… not for Greece, which is screwed regardless of who wins, but rather for the rest of Europe on the basis that cutting a gangrenous limb off is often a good idea.
After all, to yet again use one of my favourite quotes from H. L. Mencken: “Democracy is the theory that the common people know what they want, and deserve to get it good and hard”.
And if ever there was a nation filled with people who deserve to keep getting what they voted for, it is Greece circa 2015.
Yet Oxfam also claims, without any real evidence, that excessive inequality hampers economic growth. It suggests that, since we want that economic pie to be as large as possible, we should tax wealth and capital. The problem is that all taxes destroy some economic activity, shrinking that pie. And different taxes do so differently. We also know that capital and wealth taxes destroy more of the pie than almost any others (other than that Robin Hood Tax Oxfam also supported). So the argument is that we must shrink the economic pie in order to stop inequality shrinking it. This has shades of having to destroy the village so as to save it.
– Tim Worstall
Did David Cameron just say something… um… well… sensible and manifestly correct? I can hardly believe my eyes!
British Prime Minister David Cameron said there was “a right to cause offence about someone’s religion” in a free society, drawing a distinction between himself and Pope Francis in their response to the deadly Islamist attacks in Paris.
Did Dismal Dave really say this? I need to lie down.
Odious figures of the totalitarian regimes are not objects of the cultural heritage of either national or local significance
– Vyacheslav Kirilenko
The latest edition of Charlie Hebdo has a cartoon of the Prophet Mohammed on the cover. This is when we see who are the men, and who are the boys, so… well done to all the various newspapers who have shown some defiance to those who urged submission, and republished the image.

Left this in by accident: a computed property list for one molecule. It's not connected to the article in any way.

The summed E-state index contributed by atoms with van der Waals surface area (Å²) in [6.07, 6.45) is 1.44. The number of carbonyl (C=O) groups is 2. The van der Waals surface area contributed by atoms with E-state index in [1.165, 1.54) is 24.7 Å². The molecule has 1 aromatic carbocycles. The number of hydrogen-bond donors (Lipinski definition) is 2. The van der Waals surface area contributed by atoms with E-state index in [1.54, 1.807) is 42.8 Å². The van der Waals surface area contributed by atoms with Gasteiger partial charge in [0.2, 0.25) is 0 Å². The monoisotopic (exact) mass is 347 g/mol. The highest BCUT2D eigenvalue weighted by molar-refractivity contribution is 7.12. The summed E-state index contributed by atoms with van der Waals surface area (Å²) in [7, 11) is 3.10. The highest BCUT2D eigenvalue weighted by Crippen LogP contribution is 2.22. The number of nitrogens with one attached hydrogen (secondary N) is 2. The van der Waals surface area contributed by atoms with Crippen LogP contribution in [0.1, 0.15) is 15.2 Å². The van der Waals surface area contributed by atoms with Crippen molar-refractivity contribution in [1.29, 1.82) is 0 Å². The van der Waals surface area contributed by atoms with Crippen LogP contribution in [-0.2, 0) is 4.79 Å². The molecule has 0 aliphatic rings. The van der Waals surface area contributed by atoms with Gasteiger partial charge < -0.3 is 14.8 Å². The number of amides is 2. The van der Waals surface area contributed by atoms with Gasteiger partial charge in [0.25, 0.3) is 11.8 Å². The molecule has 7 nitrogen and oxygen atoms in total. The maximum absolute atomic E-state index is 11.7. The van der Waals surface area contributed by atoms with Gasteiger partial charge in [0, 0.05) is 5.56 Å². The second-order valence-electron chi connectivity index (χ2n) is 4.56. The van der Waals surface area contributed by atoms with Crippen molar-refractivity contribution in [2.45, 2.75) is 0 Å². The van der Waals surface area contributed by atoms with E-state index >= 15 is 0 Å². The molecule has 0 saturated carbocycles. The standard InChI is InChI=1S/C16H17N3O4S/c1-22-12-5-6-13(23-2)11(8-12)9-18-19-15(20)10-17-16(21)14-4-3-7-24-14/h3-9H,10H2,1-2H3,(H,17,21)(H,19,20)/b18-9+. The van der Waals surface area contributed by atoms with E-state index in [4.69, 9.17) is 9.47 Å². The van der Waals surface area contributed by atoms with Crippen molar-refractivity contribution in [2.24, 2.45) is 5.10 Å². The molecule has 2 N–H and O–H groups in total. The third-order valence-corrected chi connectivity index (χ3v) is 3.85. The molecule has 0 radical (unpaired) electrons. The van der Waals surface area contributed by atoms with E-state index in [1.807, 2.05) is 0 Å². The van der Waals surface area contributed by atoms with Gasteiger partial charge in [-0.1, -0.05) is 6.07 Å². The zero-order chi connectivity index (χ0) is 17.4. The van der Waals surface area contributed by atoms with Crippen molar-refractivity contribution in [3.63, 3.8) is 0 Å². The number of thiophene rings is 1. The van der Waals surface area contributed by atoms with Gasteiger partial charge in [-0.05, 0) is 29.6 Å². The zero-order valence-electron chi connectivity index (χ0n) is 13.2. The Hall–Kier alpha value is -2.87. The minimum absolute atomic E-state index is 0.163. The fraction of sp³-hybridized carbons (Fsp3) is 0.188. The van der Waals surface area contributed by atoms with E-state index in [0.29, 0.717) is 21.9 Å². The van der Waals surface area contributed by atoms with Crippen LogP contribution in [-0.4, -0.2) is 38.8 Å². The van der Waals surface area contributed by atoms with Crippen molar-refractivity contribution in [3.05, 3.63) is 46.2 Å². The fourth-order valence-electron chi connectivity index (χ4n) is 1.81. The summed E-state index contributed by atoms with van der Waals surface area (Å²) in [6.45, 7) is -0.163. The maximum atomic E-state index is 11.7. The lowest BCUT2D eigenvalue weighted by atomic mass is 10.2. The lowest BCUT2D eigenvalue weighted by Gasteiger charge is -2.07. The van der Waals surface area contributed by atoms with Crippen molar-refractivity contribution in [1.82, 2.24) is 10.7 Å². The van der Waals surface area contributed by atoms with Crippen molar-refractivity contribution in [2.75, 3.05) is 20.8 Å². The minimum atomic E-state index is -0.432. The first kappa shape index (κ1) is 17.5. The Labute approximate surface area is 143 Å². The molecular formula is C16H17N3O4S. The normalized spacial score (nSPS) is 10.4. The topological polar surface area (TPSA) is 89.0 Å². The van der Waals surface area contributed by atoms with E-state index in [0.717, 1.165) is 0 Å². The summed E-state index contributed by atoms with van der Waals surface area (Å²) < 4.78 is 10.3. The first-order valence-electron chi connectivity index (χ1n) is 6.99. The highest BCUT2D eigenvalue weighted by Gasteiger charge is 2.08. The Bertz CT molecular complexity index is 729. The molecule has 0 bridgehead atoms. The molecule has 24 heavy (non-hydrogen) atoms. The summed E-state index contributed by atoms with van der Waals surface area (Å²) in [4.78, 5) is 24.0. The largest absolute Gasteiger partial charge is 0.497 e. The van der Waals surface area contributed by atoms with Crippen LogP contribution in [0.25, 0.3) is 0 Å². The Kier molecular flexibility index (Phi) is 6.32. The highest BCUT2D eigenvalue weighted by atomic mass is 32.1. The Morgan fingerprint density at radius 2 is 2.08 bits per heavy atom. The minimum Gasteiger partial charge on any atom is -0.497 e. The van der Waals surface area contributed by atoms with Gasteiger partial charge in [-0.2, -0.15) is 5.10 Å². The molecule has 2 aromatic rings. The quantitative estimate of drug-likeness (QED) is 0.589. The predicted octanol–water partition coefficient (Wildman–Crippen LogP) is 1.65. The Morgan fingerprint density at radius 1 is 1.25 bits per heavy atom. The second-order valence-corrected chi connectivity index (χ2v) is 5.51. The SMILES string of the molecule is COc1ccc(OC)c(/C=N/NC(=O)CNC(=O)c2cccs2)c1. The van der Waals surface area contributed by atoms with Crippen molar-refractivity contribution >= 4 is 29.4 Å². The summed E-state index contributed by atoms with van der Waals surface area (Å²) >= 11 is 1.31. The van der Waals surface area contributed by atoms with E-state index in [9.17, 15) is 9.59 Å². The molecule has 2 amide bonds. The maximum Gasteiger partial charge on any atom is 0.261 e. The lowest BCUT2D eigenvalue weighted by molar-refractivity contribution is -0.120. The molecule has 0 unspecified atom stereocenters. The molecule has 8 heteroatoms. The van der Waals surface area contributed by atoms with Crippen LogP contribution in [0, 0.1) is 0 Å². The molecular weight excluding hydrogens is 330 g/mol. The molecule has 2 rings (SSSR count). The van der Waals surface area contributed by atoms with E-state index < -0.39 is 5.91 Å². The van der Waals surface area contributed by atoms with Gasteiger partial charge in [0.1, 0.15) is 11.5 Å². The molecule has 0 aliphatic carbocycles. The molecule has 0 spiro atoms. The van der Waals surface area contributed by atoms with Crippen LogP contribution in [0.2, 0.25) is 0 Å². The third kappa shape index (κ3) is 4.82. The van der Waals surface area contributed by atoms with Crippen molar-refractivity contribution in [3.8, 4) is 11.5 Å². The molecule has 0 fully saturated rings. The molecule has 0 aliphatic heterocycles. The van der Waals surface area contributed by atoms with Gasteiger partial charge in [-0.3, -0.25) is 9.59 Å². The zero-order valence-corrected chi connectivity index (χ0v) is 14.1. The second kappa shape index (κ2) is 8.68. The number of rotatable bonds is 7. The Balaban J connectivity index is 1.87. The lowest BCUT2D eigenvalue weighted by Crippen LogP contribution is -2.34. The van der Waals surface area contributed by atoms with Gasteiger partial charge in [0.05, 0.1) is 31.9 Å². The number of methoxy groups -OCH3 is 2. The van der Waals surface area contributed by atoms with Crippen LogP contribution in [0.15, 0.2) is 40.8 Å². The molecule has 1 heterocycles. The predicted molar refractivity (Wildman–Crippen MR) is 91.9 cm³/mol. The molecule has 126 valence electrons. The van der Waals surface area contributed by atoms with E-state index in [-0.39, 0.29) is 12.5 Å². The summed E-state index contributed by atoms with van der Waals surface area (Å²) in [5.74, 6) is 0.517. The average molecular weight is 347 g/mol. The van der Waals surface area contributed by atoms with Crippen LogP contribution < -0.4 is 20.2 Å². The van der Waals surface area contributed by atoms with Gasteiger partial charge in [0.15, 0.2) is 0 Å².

Peretti is no stranger to bizarre theories. His recent offerings for the BBC have included The Men Who Made Us Fat and The Men Who Made Us Spend. Personal responsibility doesn’t seem to be on his ideological radar. This is fine, but we should expect more from a public broadcaster than to repeat theories nobody subscribes to, particularly when we are forced to pay for the privilege.
When they denounce “trickle-down economics”, Peretti and the figures above project their own world view. For many of them, it is spending that matters to an economy – and they disagree that the rich having more money to spend is as beneficial as others having it following redistribution.
Yet free marketeers don’t believe in low taxes because of their effect on spending. They believe in low taxes because they provide a strong incentive to earn more income in the first place. And the best way to earn more in a competitive, dynamic, market economy is to provide goods and services people want. Low taxes can therefore engender the sorts of entrepreneurial activity that enrich our lives through better and cheaper products – the productivity improvements we recognise as economic growth.
– Ryan Bourne
It is incomprehensible that you can turn against freedom… But if you don’t like freedom, for heaven’s sake pack your bags and leave. There may be a place in the world where you can be yourself, be honest with yourself and do not go and kill innocent journalists. And if you do not like it here because humorists you do not like make a newspaper, may I then say you can fuck off.
– Ahmed Aboutaleb, the Mayor of Rotterdam, speaking on live TV.
… that he is in the wrong line of work and so are his employees apparently.
The editor of the Independent has said “every instinct” told him to publish the Charlie Hebdo cartoons caricaturing the prophet Muhammad but described it as “too much of a risk”. The newspaper, along with the rest of the UK’s national press, did not reprint any of the satirical magazine’s caricatures of Muhammad or the cartoons from Denmark’s Jyllands-Posten, with which Charlie Hebdo first provoked international outrage in 2006.
Rajan instead put a striking cartoon by Dave Brown on his paper’s front page on Thursday, showing a hand with the middle finger raised emerging from the cover of Charlie Hebdo. But he was “very uncomfortable” with his decision not to reprint Charlie Hebdo’s cartoons, which he described as “self-censorship”.